X littera

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X litteram habent greci ut nos: arabes vero ea carent.


vt AC | ut B e | sicut et f

ea carent AC | omnia ea carent f | carent ea B | carent e


The Greeks have the letter X like us, but the Arabs lack it altogether.


In Latin 'X,x' stands for /k+s/, a consonant combination that is expressed in Greek by the letter Ξ,ξ, ξεῖ or ξῖ {= /kseî/ or /ksî/}. Simon is right to say that Arabic does not have a single letter to express /ks/.

In Simon's transcriptions the letter 'X,x' can stand stand for four different sounds:

1) most commonly in Latin and Greek 'x' stands for /k+s/,

2) Stephanus of Antioch sometimes retains the Greek letter Χ,χ {standing for /kh/}, which is identical in shape with Latin 'X,x' {standing for /k+s/}.

3) in early Italian 'x' was sometimes pronounced /ss/ or /s/; see below.

4) in words of Arabic origin it often stands for /š/, i.e. the initial sound in English "she"; see below.

1) Latin and Greek.

In originally Greek words it stands – as in Latin - for /k+s/, cf. Xeros, Xifion, etc., represented in Greek by the letter Ξ,ξ named ξεῖ, ξῖ /xi = ksi/. This is still the pronunciation associated with this letter in Modern Greek, cf. ξύλο "wood", pronounced /ksílo/.

2) Stephanus of Antioch.

A slightly confusing situation arises concerning the Greek letter Χ,χ χεῖ, χῖ /khi/, which is identical in shape in its capital form to the Latin alphabet letter 'X,x'. But Greek /khi/ is pronounced like 'ch' in Scottish "loch" or German "ach" and "ich", a pronunciation still in use in modern Greek, cf. χορός /khorós/ "dance".

Irritatingly in a small number of entries, as Simon explicitly points out in his entry Xaumĩ, Stephanus of Antioch uses this Greek letter shape of X /khi/ - indistinguishable from Latin 'X,x' - in his Latin transcriptions of some Greek words. Therefore in these few entries 'X,x' does not stand for Latin /k+s/ but for the sound as in Scottish "loch". As Simon says, it concerns only some entries after Xaumĩ, e.g. Xalkantas, Xalcatis, Xamemillon, Xamelea$, Xelidonion.

3) Early Italian scribal habits.

Different from the Iberian languages, see below, in early Italian 'x' was often pronounced /ss/ or /s/, which reflects a sound change from Latin 'x' {=/ks/} > Italian /ss/ or /s/, cf. taxus > tasso, and inverse spellings like mos instead of mox occur in many documents. Some instances can also be found in Simon's witnesses, e.g. entry Xantos has Xantox in ACD, and entry Aristologia (1) has buxeo as busseo in e and as buseo in f.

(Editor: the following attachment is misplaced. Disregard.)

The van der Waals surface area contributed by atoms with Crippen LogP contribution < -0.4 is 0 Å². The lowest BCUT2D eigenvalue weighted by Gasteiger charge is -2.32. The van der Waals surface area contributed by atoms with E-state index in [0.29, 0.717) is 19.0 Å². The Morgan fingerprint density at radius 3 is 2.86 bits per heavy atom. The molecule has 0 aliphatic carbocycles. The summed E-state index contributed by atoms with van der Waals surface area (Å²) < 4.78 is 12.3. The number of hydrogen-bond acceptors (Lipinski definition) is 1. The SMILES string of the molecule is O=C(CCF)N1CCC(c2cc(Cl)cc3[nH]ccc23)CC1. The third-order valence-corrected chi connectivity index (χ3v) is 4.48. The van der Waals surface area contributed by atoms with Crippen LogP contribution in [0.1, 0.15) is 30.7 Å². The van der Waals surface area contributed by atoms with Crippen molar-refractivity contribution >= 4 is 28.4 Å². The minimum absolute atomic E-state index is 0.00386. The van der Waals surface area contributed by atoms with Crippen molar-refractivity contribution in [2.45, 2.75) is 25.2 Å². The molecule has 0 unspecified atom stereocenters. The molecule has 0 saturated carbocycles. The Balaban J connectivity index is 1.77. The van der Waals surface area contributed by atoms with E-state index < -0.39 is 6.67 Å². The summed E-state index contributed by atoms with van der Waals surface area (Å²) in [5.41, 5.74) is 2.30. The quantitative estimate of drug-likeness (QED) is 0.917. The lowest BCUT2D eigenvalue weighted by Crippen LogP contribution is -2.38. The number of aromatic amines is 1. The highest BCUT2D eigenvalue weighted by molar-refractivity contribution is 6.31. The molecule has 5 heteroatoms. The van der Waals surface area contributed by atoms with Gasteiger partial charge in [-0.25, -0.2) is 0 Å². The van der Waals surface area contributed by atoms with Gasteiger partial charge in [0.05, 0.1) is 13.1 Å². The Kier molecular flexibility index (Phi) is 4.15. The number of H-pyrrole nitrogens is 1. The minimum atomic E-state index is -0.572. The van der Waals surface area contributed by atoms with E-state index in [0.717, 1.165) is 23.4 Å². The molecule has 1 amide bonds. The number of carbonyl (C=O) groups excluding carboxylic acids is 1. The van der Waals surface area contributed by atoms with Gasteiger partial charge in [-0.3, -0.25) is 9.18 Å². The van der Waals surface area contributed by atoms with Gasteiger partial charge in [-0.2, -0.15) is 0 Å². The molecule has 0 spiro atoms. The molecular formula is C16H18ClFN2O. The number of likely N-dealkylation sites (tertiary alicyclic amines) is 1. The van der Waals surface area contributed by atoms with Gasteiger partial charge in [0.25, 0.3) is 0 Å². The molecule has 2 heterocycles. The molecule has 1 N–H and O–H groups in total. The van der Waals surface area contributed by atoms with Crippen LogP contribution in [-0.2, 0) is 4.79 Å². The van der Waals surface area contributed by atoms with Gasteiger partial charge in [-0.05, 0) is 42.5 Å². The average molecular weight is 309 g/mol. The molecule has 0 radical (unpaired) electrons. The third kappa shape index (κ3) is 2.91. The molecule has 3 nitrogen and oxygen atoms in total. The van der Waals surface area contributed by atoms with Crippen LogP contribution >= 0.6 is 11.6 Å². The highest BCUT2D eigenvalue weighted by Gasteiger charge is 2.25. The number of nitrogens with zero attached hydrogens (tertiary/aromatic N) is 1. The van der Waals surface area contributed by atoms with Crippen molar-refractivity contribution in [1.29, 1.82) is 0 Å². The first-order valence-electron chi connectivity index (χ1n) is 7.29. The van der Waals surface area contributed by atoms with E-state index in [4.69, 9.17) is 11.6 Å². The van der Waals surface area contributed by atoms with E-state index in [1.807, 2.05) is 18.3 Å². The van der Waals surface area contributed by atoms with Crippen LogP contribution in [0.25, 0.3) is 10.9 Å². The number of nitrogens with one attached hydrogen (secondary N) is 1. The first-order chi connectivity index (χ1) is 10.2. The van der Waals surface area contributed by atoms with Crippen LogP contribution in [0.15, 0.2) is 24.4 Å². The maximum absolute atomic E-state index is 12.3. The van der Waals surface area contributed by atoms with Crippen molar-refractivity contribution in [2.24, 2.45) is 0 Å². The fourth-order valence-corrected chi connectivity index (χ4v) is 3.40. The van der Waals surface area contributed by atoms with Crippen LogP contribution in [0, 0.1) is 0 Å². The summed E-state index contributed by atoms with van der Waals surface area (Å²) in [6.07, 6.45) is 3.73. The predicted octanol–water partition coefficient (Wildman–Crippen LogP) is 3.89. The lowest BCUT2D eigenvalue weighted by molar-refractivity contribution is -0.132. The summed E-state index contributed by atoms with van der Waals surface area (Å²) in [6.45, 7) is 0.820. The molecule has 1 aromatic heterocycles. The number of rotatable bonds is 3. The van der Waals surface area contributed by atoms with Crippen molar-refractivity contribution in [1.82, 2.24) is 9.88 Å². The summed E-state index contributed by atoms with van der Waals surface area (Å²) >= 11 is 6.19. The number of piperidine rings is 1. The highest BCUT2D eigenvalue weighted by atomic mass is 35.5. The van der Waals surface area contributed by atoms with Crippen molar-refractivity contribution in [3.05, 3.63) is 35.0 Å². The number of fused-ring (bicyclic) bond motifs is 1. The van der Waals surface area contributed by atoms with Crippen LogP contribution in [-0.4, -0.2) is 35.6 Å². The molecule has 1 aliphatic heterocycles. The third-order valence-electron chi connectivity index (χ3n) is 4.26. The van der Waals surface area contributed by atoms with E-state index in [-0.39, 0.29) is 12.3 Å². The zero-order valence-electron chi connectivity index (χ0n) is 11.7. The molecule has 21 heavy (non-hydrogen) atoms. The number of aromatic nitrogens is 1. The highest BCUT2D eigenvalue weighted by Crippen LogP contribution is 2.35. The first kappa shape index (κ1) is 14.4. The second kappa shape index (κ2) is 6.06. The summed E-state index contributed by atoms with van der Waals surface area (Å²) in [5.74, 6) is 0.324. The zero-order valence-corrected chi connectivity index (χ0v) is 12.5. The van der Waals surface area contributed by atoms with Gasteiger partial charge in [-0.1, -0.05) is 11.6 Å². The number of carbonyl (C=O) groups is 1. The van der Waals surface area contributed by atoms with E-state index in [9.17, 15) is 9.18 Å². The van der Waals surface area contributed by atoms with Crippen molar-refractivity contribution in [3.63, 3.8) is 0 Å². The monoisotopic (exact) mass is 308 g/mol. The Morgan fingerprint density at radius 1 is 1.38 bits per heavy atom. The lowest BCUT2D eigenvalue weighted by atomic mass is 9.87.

Cf. also U. Westerbergh, Chronicon Salernitanum. [Studia Latina Stockholmiensia III]. Stockholm 1956, p. 226 f.

4) Iberian scribal habits and words of Arabic origin.

As was said before, the Latin letter 'X,x' stood for /k+s/, but in Simon it sometimes stands for the sound that word-initially occurs e.g. in English "she". The Latin and Greek sound systems did not have this sound "sh" = /š/. However most of the Latin derived Romance languages had/have this sound, and when they modelled their orthography on Latin they had to develop some additional device to represent this sound, either by new combinations of letters, cf. English 'sh', Italian 'sc + i/e', or by reinterpreting the sound value of an existing letter. This latter reinterpretation occurred in the Iberian languages.

In these languages many words that were written in Latin with the letter 'x', i.e. the combination of /k+s/, changed this sound in the course of their linguistic development into /š/, i.e. dixit > dixe with the 'x' now pronounced like 'sh' = /š/, but the conservative scribes preserved the old spelling for this new sound. This lead to an orthographic convention, still alive today in e.g. Catalan, Gallego and Portuguese, to use 'x' as representing the sound /š/, cf. Catalan "teix" {IPA [teʃ]} and Gallego/Ptg. "teixo" {IPA ['tɐiʃu̥]} < Latin taxus "yew-tree". Medieval Spanish also partook in this orthographic convention, cf. Old Spanish "texo" but has since lost the /š/ sound and changed its spelling in its modern Castilian form, cf. modern tejo "yew-tree", the 'j' incidentally being pronounced as in "loch".

Arabic knows this sound /š/ as well, represented in its alphabet by the 13th letter ﺵ ﺷﻳﻦ /šīn/. Quite naturally when words were adopted from Arabic containing this sound it was usually written with 'x' in the Iberian languages, e.g. Cat. xarop Gallego/Ptg. xarope "syrup" < ﺷﺮﺍﺏ /šarāb/ "drink, fruit syrup". Simon obviously adopted this "Iberian" convention for most Arabic words containing this sound, cf. Xahar, Xager, etc.

WilfGunther 05/01/2013

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